Everyone Says I Love You
Directed by Woody Allen
Early in Woody Allen’s new movie, Everyone Says I Love You, members of a typical Upper East Side family (typical, that is, for a Woody Allen movie) sit around a funeral parlor in front of their late Grandpa’s bier, assuaging their grief with some typically Woody Allenish philosophizing on the subject of life and death. Bob, the father (Alan Alda), blurts out that he never believed in God, even as a child. If God did exist, he’s done such a terrible job it is a wonder everyone hasn’t filed a giant class-action suit against him. This sparks a shouting match with Bob’s son Scott (Lukas Haas), who has lately joined the College Republicans and taken up the cause of school prayer. Chaos ensues.
Suddenly, Grandpa’s ghost rises from its coffin and recites the first verse of a song, “Enjoy Yourself (It’s Later Than You Think),” whereupon the ghosts of other funeral-home corpses rise up to join him in a rollicking song-and-dance number, complete with conga line and cartwheeling cadavers, as the mourners romp in the background.
If anything can capture the exuberance of Allen’s 26th film and first musical, that scene is it. Allen’s less-successful films have suffered from the tiresome repetition of big existential questions, but the entirely successful Everyone Says I Love You brings to bear on those annoying Big Questions some of his most hilarious writing in years. This is due, in large part, to the inspired choice of genre: Allen uses music to pierce through his neurotic characters’ defensive postures, self-delusions, and rationalizations. EveryoneSays I Love You is what ordinary life would be like if ordinary people routinely erupted into song whenever their ordinary psychological torment became too much for them to bear.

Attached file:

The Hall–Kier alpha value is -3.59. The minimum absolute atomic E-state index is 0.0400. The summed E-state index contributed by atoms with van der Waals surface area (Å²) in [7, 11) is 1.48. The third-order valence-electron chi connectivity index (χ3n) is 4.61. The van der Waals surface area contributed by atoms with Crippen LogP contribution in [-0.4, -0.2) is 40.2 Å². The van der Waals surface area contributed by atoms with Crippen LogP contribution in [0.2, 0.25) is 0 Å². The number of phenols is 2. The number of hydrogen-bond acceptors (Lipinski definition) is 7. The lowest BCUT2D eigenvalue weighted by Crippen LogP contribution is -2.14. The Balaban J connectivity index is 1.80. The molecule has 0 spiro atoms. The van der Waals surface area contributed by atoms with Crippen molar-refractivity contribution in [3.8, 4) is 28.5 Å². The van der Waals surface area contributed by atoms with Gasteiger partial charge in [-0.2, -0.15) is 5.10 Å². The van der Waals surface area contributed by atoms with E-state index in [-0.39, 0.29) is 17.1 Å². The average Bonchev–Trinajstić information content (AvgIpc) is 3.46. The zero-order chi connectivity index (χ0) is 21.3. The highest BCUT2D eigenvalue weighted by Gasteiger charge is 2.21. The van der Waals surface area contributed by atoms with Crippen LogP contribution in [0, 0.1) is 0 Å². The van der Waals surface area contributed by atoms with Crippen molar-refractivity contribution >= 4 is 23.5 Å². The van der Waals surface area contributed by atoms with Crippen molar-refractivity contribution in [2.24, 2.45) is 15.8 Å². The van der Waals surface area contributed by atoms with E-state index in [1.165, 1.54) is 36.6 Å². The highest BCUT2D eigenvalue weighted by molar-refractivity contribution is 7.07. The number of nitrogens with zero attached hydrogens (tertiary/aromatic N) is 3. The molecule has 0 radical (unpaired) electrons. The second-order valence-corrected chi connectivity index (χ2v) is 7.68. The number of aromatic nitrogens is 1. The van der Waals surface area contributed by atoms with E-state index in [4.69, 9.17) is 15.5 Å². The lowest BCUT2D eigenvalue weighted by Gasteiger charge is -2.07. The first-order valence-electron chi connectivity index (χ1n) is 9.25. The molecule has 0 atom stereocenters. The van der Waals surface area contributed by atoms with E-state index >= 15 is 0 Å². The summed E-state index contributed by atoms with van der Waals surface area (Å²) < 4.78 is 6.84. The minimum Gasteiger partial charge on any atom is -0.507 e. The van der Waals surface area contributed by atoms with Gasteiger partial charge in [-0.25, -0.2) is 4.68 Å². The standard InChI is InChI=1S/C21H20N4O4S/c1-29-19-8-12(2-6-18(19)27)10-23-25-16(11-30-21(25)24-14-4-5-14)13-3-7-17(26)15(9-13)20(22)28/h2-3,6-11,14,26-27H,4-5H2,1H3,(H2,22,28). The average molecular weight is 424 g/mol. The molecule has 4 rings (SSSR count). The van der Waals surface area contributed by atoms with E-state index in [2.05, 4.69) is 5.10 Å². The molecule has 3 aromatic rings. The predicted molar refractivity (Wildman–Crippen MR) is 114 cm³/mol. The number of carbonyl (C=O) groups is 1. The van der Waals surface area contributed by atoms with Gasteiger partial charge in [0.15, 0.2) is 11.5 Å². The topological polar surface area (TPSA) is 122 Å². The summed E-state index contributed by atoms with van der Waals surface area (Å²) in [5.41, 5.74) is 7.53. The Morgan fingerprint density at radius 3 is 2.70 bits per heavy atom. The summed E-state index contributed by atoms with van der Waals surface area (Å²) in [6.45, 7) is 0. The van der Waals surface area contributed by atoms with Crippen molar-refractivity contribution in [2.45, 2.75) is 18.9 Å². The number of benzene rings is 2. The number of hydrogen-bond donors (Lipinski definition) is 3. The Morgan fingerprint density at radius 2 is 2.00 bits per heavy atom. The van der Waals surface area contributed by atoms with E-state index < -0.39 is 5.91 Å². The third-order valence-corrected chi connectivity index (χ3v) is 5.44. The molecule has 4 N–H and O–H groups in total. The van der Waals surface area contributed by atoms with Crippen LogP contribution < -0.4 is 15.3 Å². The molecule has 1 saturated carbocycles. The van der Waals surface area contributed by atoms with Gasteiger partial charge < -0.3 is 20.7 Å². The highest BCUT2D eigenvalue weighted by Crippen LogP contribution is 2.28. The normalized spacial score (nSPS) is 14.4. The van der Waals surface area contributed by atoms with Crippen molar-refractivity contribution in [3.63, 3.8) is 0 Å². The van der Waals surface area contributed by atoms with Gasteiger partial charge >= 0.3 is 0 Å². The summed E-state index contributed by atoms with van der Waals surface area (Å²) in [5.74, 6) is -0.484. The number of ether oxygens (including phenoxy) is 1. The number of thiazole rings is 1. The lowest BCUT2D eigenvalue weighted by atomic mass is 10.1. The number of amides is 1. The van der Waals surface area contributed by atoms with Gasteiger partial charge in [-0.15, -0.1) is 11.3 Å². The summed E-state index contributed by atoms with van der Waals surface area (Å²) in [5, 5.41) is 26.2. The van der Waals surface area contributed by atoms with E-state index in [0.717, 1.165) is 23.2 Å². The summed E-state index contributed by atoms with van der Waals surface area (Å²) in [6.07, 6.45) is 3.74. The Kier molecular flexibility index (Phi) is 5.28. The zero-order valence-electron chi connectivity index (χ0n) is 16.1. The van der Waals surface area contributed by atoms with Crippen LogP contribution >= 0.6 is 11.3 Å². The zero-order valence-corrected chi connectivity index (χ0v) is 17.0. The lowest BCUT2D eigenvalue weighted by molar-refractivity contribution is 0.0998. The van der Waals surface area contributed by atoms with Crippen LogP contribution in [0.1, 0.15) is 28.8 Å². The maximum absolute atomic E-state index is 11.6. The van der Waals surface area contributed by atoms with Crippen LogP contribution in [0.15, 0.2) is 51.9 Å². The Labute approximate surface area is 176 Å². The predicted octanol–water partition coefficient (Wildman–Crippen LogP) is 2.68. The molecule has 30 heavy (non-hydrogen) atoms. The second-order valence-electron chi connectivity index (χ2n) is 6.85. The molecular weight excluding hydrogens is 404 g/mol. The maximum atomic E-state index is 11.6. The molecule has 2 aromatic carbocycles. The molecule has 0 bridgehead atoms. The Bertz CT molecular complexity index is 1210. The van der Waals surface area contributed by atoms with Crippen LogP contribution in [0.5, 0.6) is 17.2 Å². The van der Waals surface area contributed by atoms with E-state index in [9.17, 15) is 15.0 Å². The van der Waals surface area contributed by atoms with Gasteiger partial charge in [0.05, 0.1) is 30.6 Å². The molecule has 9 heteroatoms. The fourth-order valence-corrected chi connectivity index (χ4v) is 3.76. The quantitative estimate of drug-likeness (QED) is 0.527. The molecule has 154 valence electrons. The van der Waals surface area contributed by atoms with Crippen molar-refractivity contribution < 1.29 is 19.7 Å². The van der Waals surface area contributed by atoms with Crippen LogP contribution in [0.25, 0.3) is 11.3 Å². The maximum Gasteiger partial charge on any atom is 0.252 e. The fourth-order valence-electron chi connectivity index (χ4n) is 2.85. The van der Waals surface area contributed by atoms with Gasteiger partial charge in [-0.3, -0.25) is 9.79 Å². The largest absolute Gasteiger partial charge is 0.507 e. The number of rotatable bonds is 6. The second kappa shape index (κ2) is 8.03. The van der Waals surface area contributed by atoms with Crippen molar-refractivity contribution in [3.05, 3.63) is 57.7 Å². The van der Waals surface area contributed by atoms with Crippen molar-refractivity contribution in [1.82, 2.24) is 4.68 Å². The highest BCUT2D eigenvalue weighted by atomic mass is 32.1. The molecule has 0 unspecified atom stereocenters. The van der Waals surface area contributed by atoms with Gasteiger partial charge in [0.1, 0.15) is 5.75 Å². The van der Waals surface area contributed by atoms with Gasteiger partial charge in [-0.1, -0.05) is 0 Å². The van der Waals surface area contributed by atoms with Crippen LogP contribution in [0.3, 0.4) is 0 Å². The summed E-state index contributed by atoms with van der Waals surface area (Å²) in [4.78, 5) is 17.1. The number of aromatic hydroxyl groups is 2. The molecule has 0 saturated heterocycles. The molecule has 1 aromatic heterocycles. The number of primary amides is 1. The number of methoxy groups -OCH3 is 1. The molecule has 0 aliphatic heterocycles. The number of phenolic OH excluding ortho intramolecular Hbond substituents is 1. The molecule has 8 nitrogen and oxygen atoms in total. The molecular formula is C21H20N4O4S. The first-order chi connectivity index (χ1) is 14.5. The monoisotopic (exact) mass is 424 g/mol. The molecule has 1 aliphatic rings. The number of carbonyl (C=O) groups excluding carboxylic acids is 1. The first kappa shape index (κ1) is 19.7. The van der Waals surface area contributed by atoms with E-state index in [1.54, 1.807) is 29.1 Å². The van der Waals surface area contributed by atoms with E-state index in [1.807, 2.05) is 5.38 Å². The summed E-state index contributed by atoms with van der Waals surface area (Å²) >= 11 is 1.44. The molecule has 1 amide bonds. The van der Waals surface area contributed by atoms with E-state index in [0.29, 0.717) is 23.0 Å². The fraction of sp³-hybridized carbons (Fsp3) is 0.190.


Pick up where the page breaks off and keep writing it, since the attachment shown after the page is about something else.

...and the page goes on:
T he plot is confusing. As in many Allen films, the script veers erratically among major and minor plot lines without establishing any regular rhythm. Allen plays Joe Berlin, a middling novelist and self-styled Hemingwayesque expatriate who lives in Paris and is unusually (though platonically) intimate with his ex-wife, Steffi (Goldie Hawn). A limousine liberal with family money and a misplaced faith in human nature, Steffi has now married Bob, an attorney, creating a Brady Bunch-style brood of half- and step-siblings, all with minicrises of their own.
Just about every one of these crises is romantic. Teen-agers and middle-agers alike struggle to find not just love but perfect, flawless, storybook love. Skylar (Drew Barrymore), Bob’s daughter from a prior marriage, breaks off her engagement for a fling with a brutal convict whose release from prison Steffi has helped secure. (The romance collapses when a date to see the autumn foliage turns out to be a prison-break-cum-grocery-store-heist.) Joe and Steffi’s daughter, DJ (Natasha Lyonne), falls head over heels for one dreamboat after another: a Venetian gondolier, a rapper, a guy she meets at the airport baggage carousel.
DJ, however, is no naif. Most of her energies go toward helping her lonely father find a mate. As father and daughter vacation in Venice, DJ recognizes Von (Julia Roberts) as the art-history professor whose therapy sessions she has been regularly spying on, by way of a peephole in her best friend’s living-room wall. Privy to Von’s deepest secrets, DJ feeds them to Joe so he can seduce this beautiful, brainy woman. She, stunned at the seemingly fortuitous discovery of a perfect soul mate–one who even claims to vacation in Bora Bora, her favorite spot–leaves her husband in New York City and joins Joe in Paris. He, having sworn that, like her, he prefers antique typewriters to word processors, rushes to trade in his computer.